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Entire K9 Unit Disciplined For Speeding

Entire K9 Unit Disciplined For Speeding

The entire Lakeland (FL) Police K9 unit faced disciplinary action following an investigation into speeding.

Earlier this year, members of the unit were caught speeding to and from the United States Police Canine Association Regional Field Trials in the Florida panhandle while in marked vehicles.

An employee with the Office of the Attorney General observed the vehicles with Lakeland police logos speeding in excess of 80 mph in Santa Rosa County. The employee then called Lakeland police chief Larry Giddens.

Fox 13 reports that Chief Giddens called the K9 unit supervisor, Sgt. Aaron Peterman, who was traveling with the unit, to tell him to “slow down,” according to the investigation summary. He then called for an internal affairs investigation,which recently closed.

The marked police cars were equipped with in-car camera systems, which revealed one of the vehicles was traveling 84 mph in the city of Gulf Breeze where there was a posted speed of 45 mph. The system begins recording automatically when the vehicle reaches 75 mph.

“During their pre-disciplinary hearings, each officer was remorseful,” the report said, “and acknowledged that their individual actions reflected unfavorably upon the department and cast the agency in a negative light.”

Each member faced at least an 8.4-hour to 16.8-hour suspension. They will also receive training on the in-car camera system along with training on the dangers of speeding.

Those who were eligible to receive annual merit increases will be denied for one year, and none will be considered for a promotion for one year.

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  • hannahalice1000 .

    “No tickets were issued”

    Why not?

    Points to that department for the punishments given, but that’s a personnel matter – not a legal matter. That’s like company employees being punished by company rules and policies for being caught speeding in company vehicles. That’s got nothing to do with the legal process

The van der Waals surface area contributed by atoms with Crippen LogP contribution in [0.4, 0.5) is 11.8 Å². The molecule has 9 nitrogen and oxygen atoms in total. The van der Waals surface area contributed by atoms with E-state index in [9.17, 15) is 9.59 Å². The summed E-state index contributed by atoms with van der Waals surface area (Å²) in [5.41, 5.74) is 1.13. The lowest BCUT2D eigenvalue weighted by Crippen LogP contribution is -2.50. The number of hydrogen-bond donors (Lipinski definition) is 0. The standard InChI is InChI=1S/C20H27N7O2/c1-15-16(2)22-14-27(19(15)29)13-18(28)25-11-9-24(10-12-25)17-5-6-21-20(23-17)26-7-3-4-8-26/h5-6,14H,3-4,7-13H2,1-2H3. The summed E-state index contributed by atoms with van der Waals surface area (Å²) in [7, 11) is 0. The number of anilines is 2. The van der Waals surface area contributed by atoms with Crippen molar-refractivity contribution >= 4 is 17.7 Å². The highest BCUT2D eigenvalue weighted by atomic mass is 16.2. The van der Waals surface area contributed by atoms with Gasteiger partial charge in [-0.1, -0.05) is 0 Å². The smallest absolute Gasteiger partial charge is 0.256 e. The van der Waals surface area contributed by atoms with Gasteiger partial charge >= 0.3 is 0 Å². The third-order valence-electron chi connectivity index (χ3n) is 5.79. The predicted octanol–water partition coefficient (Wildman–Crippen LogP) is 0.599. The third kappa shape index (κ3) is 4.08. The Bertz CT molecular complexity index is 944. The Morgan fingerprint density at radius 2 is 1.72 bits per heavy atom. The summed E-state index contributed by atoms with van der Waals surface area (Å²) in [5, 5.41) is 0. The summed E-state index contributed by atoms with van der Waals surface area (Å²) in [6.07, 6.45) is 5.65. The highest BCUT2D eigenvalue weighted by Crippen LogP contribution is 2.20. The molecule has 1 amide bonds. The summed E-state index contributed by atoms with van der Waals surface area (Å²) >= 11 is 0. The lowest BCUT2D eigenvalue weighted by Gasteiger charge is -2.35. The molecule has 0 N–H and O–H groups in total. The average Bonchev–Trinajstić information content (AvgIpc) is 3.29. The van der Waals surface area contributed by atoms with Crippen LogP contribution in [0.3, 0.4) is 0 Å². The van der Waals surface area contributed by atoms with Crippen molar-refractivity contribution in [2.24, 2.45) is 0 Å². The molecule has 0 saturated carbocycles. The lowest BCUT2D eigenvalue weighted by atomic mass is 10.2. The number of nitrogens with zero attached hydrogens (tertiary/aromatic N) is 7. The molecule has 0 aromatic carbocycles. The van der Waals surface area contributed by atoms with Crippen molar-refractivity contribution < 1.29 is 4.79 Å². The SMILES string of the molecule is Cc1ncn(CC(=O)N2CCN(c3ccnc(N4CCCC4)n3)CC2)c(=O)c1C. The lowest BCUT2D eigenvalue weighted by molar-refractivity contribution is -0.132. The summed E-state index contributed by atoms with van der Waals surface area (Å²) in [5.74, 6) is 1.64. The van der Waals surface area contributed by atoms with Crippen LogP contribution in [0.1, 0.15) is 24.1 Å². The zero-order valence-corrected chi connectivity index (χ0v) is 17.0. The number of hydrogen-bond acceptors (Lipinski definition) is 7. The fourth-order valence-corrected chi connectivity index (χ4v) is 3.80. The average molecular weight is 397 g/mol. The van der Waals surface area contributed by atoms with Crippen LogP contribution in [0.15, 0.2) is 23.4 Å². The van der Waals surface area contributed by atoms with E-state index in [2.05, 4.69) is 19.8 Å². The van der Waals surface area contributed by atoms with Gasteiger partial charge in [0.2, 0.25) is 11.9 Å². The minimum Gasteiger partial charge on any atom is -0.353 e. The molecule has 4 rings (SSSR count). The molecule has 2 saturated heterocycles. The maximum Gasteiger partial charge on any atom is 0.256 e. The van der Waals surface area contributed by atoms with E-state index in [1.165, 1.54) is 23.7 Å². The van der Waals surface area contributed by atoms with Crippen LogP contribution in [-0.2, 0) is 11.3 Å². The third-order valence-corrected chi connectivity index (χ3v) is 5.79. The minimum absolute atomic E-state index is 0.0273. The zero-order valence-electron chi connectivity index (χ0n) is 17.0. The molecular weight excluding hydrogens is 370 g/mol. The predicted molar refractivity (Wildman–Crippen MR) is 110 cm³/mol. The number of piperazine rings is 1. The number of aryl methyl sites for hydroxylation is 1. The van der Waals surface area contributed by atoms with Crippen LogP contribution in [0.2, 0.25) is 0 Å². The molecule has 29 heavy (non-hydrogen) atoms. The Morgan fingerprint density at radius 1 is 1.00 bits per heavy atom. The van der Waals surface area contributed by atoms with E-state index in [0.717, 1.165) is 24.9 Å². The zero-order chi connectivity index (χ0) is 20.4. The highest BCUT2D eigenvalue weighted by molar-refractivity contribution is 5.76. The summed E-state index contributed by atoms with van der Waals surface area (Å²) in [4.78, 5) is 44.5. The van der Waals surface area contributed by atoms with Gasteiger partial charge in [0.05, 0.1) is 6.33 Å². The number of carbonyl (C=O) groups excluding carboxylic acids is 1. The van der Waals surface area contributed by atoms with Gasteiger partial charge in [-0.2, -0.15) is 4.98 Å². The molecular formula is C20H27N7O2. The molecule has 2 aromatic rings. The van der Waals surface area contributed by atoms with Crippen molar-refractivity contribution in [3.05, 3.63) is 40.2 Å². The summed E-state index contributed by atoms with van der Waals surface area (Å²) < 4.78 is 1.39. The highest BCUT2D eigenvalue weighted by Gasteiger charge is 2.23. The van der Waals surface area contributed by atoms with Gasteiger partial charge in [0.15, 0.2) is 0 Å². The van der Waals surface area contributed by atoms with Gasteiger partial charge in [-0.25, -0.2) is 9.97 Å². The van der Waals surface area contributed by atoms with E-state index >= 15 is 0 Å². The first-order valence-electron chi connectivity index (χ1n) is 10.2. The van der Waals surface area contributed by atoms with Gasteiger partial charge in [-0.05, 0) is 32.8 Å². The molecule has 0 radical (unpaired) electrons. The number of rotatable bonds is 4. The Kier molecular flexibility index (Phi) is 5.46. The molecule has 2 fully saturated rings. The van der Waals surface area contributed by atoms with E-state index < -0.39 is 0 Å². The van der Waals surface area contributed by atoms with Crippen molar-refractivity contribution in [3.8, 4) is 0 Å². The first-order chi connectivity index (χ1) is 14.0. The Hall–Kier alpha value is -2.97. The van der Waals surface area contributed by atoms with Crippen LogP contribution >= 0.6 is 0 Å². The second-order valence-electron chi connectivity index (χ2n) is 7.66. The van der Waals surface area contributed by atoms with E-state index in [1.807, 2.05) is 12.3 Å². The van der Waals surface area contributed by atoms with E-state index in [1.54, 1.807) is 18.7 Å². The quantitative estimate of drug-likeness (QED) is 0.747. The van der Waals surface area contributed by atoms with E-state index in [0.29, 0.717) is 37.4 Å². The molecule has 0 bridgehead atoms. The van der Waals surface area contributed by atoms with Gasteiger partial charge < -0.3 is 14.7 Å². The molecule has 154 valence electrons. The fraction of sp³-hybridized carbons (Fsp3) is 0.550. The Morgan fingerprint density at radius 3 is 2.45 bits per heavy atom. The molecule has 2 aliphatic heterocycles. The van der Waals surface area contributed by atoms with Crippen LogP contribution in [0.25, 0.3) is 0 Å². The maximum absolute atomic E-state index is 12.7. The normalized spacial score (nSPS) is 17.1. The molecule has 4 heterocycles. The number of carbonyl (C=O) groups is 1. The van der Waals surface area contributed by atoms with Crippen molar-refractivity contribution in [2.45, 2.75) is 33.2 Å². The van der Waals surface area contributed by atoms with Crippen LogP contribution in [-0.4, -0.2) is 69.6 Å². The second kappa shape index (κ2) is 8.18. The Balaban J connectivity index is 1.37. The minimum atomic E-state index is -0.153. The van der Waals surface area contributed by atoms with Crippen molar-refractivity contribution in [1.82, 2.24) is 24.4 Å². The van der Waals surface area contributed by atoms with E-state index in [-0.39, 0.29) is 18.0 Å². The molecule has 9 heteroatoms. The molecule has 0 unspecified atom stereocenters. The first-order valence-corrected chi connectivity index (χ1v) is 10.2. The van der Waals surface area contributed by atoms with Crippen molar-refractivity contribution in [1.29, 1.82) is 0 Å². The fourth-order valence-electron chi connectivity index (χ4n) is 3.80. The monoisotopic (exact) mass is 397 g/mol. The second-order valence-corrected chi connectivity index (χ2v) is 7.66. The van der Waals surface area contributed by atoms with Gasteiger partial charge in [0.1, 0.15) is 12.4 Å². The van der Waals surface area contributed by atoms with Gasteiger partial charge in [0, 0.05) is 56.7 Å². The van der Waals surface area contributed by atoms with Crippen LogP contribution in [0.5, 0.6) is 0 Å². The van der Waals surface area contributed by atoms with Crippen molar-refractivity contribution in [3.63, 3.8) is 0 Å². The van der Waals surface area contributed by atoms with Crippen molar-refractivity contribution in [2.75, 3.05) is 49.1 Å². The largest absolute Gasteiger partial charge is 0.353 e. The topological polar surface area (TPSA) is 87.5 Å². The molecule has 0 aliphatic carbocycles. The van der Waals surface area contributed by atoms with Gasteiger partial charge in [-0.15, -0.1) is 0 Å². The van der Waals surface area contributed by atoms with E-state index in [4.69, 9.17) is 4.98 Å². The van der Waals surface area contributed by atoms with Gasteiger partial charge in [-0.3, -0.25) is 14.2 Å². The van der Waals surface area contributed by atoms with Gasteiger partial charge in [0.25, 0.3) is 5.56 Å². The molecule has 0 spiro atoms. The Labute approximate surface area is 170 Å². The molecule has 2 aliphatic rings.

one of the vehicles was traveling 84 mph in the city of Gulf Breeze where there was a posted speed of 45 mph

    Anyone know what the “ordinary” legal consequences of that are Why are they excluded from those consequences?

    No tickets? I ask again- why not?

    • LegalBeagle

      Don’t know for sure, but I’d guess because the local agencies that could issue the citations never witnessed it. The law of the state would control whether or not they could be issued later, by officers who did not see it. (I’m not familiar with Florida law.) The long term consequences of the internal investigations will in fact last long and have more impact.

      • hannahalice1000 .

        All good speculations – though, considering the extent of the punishments given so far, I am yet to be convinced that any further internal investigations will in fact last long and have more impact than any legal impact might have

        But that’s all beside the point if the actual reasons for there not to be any legal process are never given or discussed ( let alone even mentioned) by the department in question. Because not explaining them leaves them wide open to all speculations – both benign and sinister

        “A lie can run round the world before the truth has got its boots on.”

        • LegalBeagle

          You can easily ask the department by email, or try to google your way through the relevant Florida statutes as to LE authority to issue citations. Almost certainly the employing agency would not be able to. My guess is that the latter is far too much work and less likely to be productive.

  • LegalBeagle

    Dammit, don’t do stuff for which we take enforcement action. Is that so hard to comprehend? Complete jackassery.

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